Accessibility links

Breaking News

Some Syrian Refugees Oppose Russian Repatriation Push

In this photo released by Lebanon's official government photographer Dalati Nohra, Russia's special presidential envoy to Syria Alexander Lavrentiev, speaks to journalist at the presidential palace, in Baabda east of Beirut, Lebanon, Thursday, July 26, 2018.

Even as Russia pushes to repatriate Syrians who fled their country amid civil war, many of the refugees in Jordan said Thursday they will not return before the war has ended and their safety is assured.

Some Syrians interviewed in Amman also said they don’t trust Russia as a mediator because it helped President Bashar Assad retake large swaths of territory from fighters who revolted against him.

“As a free, honest Syrian citizen, I consider Russia as a state occupying Syria,” said Abdel-Nasser Abu Naboot, 40, who was at the U.N.’s refugee agency office to update his personal information with dozens of other Syrians. “Russia is not a negotiator ... it bombed us, children and charities.”

His comments echoed that of many Syrians in Jordan and Lebanon concerned about a Russian initiative to return refugees to homes back in Syria without security assurances. The U.N. has also expressed concern about a premature return before the situation in Syria stabilizes and without guarantees for returning refugees.

Russia’s special presidential envoy for Syria, Alexander Lavrentiev, acknowledged the concerns in comments to reporters in the Lebanese capital after meeting officials in Beirut and Amman on Thursday.

“There are a lot of issues dealing with this problem. It’s a lack of confidence, a lack of trust, just a lack of financial assistance. But these questions can be solved,” he said, adding that the Syrian government is willing to guarantee there will be no repression or measures against those who really want to return to civil life.

He said it was a “good sign” that hundreds of refugees in Lebanon were starting to return to Syria, describing it as “just the beginning.”

“You know its just like a snowball which comes from the mountain, with every passing meter it becomes bigger and bigger,” he said, speaking in English.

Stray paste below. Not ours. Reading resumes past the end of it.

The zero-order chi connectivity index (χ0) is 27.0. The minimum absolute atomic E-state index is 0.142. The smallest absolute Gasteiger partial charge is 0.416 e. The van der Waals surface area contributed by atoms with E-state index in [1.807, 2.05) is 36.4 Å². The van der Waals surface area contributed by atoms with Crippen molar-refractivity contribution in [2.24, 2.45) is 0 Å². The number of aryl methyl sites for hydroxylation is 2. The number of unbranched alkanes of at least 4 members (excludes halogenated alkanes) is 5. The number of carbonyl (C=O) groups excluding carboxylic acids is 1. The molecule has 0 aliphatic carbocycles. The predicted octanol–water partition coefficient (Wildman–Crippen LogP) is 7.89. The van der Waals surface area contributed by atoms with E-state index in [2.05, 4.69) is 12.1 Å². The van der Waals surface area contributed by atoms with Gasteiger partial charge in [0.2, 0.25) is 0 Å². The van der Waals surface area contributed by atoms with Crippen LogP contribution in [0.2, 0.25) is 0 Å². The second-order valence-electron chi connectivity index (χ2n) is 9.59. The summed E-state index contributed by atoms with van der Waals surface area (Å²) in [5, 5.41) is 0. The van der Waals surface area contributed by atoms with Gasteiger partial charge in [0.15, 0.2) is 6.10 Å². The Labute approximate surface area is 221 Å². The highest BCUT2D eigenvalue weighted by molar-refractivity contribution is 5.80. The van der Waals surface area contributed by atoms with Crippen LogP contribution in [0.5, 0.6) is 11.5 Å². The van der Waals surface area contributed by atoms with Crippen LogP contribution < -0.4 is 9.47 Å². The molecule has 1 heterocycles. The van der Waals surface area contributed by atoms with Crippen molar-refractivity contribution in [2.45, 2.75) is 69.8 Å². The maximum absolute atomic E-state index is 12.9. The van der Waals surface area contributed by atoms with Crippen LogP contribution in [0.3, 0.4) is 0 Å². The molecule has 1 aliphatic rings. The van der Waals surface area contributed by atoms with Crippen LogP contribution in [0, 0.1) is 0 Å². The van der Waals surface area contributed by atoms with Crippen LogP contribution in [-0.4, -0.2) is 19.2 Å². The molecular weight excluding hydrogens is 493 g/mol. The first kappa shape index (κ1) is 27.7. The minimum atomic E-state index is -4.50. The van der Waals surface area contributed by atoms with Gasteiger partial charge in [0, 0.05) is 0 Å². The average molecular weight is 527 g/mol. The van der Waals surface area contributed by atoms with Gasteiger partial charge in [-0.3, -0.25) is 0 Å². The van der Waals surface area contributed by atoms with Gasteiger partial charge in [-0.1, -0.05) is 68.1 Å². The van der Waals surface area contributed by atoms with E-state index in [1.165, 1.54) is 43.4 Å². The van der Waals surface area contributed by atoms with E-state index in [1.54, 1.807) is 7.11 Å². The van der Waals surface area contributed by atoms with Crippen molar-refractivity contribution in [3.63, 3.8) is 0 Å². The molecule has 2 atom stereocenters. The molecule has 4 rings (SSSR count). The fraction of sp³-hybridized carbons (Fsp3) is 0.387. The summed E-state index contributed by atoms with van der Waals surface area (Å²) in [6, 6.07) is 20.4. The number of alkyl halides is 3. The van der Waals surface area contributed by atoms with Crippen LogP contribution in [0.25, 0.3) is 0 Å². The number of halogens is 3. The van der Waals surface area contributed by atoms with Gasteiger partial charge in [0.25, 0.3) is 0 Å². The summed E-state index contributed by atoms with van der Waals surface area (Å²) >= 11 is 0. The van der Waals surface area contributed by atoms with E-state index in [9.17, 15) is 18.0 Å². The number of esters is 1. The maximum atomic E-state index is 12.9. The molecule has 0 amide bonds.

Many Syrians who fled war and repression are unwilling to return under Assad’s rule without guarantees they won’t be harassed, detained or imprisoned.

To return to his home in southern province of Daraa, Abu Naboot says he wants the goals of the Syrian “revolution,” which began in 2011, to be achieved, including ending “oppression.” He insisted that he “will not go to pre-2011 Syria.”

Eager to show a normalizing situation in Syria, Russia has stepped up efforts to encourage regional host countries, including Jordan, Lebanon and Turkey, to facilitate the return of Syrian refugees. The move is seen as an attempt to assert Russia’s successes in helping Assad retake most of the country from rebels after seven years of unrest.

The Russian initiative was proposed following the summit in Helsinki between U.S. President Donald Trump and Russian President Vladimir Putin, although it was not clear whether the U.S. supported the proposal.

Lavrentiev discussed the repatriation plans in Amman with Jordanian Foreign Minister Ayman Safadi.

“Jordan encourages the voluntarily return of Syrians to their homeland,” Safadi said in a statement after the meeting, stressing the need to provide “security, political, social and economic grounds” to urge the Syrians to go back by themselves.

Lavrentiev later met with the Lebanese president and prime minister in Lebanon, where he said the refugee presence is a burden in many countries and it’s time they returned home. He did not offer concrete proposals on how the repatriation would take place. Lebanon is home to about a million registered refugees and the cash-strapped government says it can no longer afford to host them. The Lebanese foreign minister has accused the U.N. refugee agency of discouraging refugees from returning, an accusation it rejects.

Jordan hosts 667,000 registered Syrian refugees, but the kingdom says the real number, including those undocumented, is almost double. Poor in natural resources and with a faltering economy, Amman says the refugees add an extra burden.

Ibrahim al-Khalaf, 31, a Syrian refugee from the northeast Syria governorate of al-Hasakah, says he doesn’t feel it is safe to return.

“There is nothing clear, no protection program for the Syrians in Syria,” he said as he waited with his wife and three children at the refugee agency’s office to register a newborn. “I don’t want to be separated from my family if I go back because of the military service.”

Mohammad Hawari, a spokesman for the U.N.’s refugee agency, said his organization, while welcoming an end to the Syrian crisis, has a long list of conditions before encouraging refugees to return. UNHCR has insisted it will not allow Syrians to be forcibly returned.

“Before the high commissioner for refugees will facilitate the process of return, there are at least 21 conditions that must be made available, including safety and stability, exemption from conscription, and other things,” he told The Associated Press.